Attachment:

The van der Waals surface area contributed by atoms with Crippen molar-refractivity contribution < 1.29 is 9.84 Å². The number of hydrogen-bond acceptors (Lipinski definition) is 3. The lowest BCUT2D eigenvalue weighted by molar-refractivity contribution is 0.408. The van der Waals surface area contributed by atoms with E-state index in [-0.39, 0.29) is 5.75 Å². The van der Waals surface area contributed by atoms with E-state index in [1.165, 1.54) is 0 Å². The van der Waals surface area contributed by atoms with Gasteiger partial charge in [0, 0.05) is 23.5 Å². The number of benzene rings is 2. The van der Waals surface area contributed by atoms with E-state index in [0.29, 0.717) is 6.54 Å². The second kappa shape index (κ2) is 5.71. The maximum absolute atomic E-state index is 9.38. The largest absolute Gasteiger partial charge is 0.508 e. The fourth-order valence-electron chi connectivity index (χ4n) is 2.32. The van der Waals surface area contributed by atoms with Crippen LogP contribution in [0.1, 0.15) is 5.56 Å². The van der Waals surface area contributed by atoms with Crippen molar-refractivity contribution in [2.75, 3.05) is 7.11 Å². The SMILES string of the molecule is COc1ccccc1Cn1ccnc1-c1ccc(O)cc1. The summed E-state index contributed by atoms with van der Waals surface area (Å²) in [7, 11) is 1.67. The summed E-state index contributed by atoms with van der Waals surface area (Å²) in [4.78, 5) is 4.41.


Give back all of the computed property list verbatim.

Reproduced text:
The van der Waals surface area contributed by atoms with Crippen molar-refractivity contribution < 1.29 is 9.84 Å². The number of hydrogen-bond acceptors (Lipinski definition) is 3. The lowest BCUT2D eigenvalue weighted by molar-refractivity contribution is 0.408. The van der Waals surface area contributed by atoms with E-state index in [-0.39, 0.29) is 5.75 Å². The van der Waals surface area contributed by atoms with E-state index in [1.165, 1.54) is 0 Å². The van der Waals surface area contributed by atoms with Gasteiger partial charge in [0, 0.05) is 23.5 Å². The number of benzene rings is 2. The van der Waals surface area contributed by atoms with E-state index in [0.29, 0.717) is 6.54 Å². The second kappa shape index (κ2) is 5.71. The maximum absolute atomic E-state index is 9.38. The largest absolute Gasteiger partial charge is 0.508 e. The fourth-order valence-electron chi connectivity index (χ4n) is 2.32. The van der Waals surface area contributed by atoms with Crippen LogP contribution in [0.1, 0.15) is 5.56 Å². The van der Waals surface area contributed by atoms with Crippen molar-refractivity contribution in [2.75, 3.05) is 7.11 Å². The SMILES string of the molecule is COc1ccccc1Cn1ccnc1-c1ccc(O)cc1. The summed E-state index contributed by atoms with van der Waals surface area (Å²) in [7, 11) is 1.67. The summed E-state index contributed by atoms with van der Waals surface area (Å²) in [4.78, 5) is 4.41.